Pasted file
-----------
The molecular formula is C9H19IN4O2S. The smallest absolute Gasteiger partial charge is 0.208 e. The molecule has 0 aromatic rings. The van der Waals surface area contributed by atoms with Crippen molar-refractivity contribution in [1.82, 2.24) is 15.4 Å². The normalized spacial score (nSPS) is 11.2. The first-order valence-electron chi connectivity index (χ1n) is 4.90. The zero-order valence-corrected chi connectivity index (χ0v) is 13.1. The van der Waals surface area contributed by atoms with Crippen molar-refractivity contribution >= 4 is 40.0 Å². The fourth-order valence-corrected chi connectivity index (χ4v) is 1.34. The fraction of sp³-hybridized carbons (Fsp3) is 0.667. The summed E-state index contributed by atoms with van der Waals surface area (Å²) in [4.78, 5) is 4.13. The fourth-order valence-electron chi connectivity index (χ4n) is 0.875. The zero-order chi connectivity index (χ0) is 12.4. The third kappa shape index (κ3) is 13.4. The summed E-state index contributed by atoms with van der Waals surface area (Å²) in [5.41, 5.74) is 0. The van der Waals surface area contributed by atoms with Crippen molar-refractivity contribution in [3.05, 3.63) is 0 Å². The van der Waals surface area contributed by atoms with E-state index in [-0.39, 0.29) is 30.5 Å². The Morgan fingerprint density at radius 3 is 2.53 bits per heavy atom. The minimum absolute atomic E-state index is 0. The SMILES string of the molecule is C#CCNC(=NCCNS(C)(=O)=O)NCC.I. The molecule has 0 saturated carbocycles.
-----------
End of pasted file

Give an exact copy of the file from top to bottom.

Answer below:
The molecular formula is C9H19IN4O2S. The smallest absolute Gasteiger partial charge is 0.208 e. The molecule has 0 aromatic rings. The van der Waals surface area contributed by atoms with Crippen molar-refractivity contribution in [1.82, 2.24) is 15.4 Å². The normalized spacial score (nSPS) is 11.2. The first-order valence-electron chi connectivity index (χ1n) is 4.90. The zero-order valence-corrected chi connectivity index (χ0v) is 13.1. The van der Waals surface area contributed by atoms with Crippen molar-refractivity contribution >= 4 is 40.0 Å². The fourth-order valence-corrected chi connectivity index (χ4v) is 1.34. The fraction of sp³-hybridized carbons (Fsp3) is 0.667. The summed E-state index contributed by atoms with van der Waals surface area (Å²) in [4.78, 5) is 4.13. The fourth-order valence-electron chi connectivity index (χ4n) is 0.875. The zero-order chi connectivity index (χ0) is 12.4. The third kappa shape index (κ3) is 13.4. The summed E-state index contributed by atoms with van der Waals surface area (Å²) in [5.41, 5.74) is 0. The van der Waals surface area contributed by atoms with Crippen molar-refractivity contribution in [3.05, 3.63) is 0 Å². The van der Waals surface area contributed by atoms with E-state index in [-0.39, 0.29) is 30.5 Å². The Morgan fingerprint density at radius 3 is 2.53 bits per heavy atom. The minimum absolute atomic E-state index is 0. The SMILES string of the molecule is C#CCNC(=NCCNS(C)(=O)=O)NCC.I. The molecule has 0 saturated carbocycles.